Drink it all in.
In Which Tony Hawk Teaches the Writer to Ollie
Sometimes you read an article and realize, “This writer is deeply funny.” This is one of those stories. The writer, Kelly Conaboy, had never ridden a skateboard in her life. She decided she wanted to ask Tony Hawk to teach her how to ollie. So she e-mailed him. And he said yes. And they filmed it. The results are funny, but the way Kelly writes it is even funnier. She walks us through the entire process – including video, from pitching the story to various publications, to learning how to simply ride, to Tony Hawk kinda, sorta, teaching her how to ollie.
Congrats, Kelly. And, please, keep writing. -TOB
Source: “I Asked Tony Hawk If He Would Teach Me How to Ollie and He Said Yes”, Kelly Conaboy, The Outline, 03/31/2017
Killing Them Softly With His Threes
This has not been Steph Curry’s best season. That’s undebatable. The bar was set VERY high though, and he’s still been fantastic. Unrelated: The Ringer is largely, in my opinion a dud, but Shea Serrano is a Grantland veteran who still does a very good job there. Shea Serrano writing about Steph Curry couldn’t have been anything but good, and it was. Serrano discusses the different and devastating ways Curry uses the three-pointer to demoralize a team. But, he does it in a funny way. My favorites are The Wire-inspired “You Want it to Be One Way” 3:
This is the 3 where you want it to be one way, but Steph shoots it to let you know it’s the other way. The most perfect example was that 3 at the end of the third quarter of Game 6 of the Western Conference semifinals against the Grizzlies in 2015. The Warriors led the series 3–2 and they were playing in Memphis. The game was close (73–68) and the Grizzlies had the ball with a chance to cut it to two or three. Also, remember, this was before the Warriors had won a championship, so most people didn’t quite understand how all the way terrifying that team was yet. There was a feeling that if Memphis could just squeak out a win in Game 6, their veteran leadership would prove the difference in a big, Big, BIG Game 7. Only Jeff Green dribbled the ball up the court in the final seconds, tried to shoot a 3 at the buzzer, had it blocked, and then everyone watched as Steph, who’d grabbed the loose ball, chest-passed a 75-foot shot at the buzzer toward the other rim that swished in. The Grizzlies were suddenly down eight, the crowd was stunned, and 12 game minutes later the Warriors were headed to the next round of the playoffs. The Grizzlies wanted it to be one way, but it was the other way.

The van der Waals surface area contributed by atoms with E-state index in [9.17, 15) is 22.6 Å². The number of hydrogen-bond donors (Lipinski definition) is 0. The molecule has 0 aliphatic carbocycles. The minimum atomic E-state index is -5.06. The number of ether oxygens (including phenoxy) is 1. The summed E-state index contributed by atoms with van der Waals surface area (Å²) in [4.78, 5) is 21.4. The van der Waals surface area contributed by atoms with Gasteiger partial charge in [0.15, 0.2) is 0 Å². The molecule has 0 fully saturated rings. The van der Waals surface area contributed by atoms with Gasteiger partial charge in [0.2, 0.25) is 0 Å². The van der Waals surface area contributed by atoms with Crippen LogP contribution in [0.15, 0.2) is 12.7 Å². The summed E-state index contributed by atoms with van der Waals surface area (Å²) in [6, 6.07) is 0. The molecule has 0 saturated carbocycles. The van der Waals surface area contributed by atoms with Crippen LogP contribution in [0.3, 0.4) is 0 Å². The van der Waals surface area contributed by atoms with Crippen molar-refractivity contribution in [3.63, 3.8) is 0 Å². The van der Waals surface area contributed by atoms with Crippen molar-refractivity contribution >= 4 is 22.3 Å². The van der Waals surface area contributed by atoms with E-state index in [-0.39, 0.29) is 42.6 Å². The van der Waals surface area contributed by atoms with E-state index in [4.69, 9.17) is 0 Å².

And the Apocalypto 3: “This is the 3 Steph shoots where he toasts somewhere from three to five different defenders on his way to getting it off.”
Start the playoffs already! -TOB
Source: “The Five Stephen Curry 3s You Meet In Basketball Heaven”, Shea Serrano, The Ringer (03/31/2017)
Can a Pair of Headphones Improve Athletic Performance? I dunno. Maybe?
This year, the San Francisco Giants have adopted brain-stimulating headphones from Halo Neuroscience for their players to use during practice. How does it work? Well… let’s let the scientists explain it:
When you put on Halo Sport, those special features underneath the headset naturally go over the motor cortex. Those features are actually electrodes that send out electrical pulses that stimulate the motor cortex. After a 20-minute neurostimulation, which we call neural priming, Halo Sport will induce a state of hyperlearning, known as hyperplasticity, in the motor cortex. We tell athletes to use the headphones 20 minutes before their workout while stretching and warming up. When the neural priming session ends, they start their athletic training session and begin feeding their brain with movement-based repetitions. For a basketball player, that can be shooting free throws or dribbling. For a baseball player, it can be throwing or fielding grounders. If athletes feed their brain deliberate and trained repetitions after neural priming, their brain will learn more in that training session than they would’ve without it.
Makes sense. Does it work, though? The Giants used it on some of their top minor league prospects at their annual winter workouts ahead of Spring Training. Half of the players used the Halo headsets, and half did not. The players who used the headsets “did much better” than the players who did not. The Giants were convinced and adopted Halo throughout the organization. I just hope the bullpen starts using it. That 6.65 ERA after the first series of the year is an eyesore. -TOB
Source: The San Francisco Giants Think These Headphones Will Help Them Win“”, Joseph Misulonas, Good Sports (04/04/2017)
A few weeks back, we invited our readers to join the first annual 1-2-3 Sports! NCAA Tournament Bracket Challenge. No cash was involved, but we offered a guest column on the blog to the winner. Uh…
I won. Suckers. -TOB
Video of the Week
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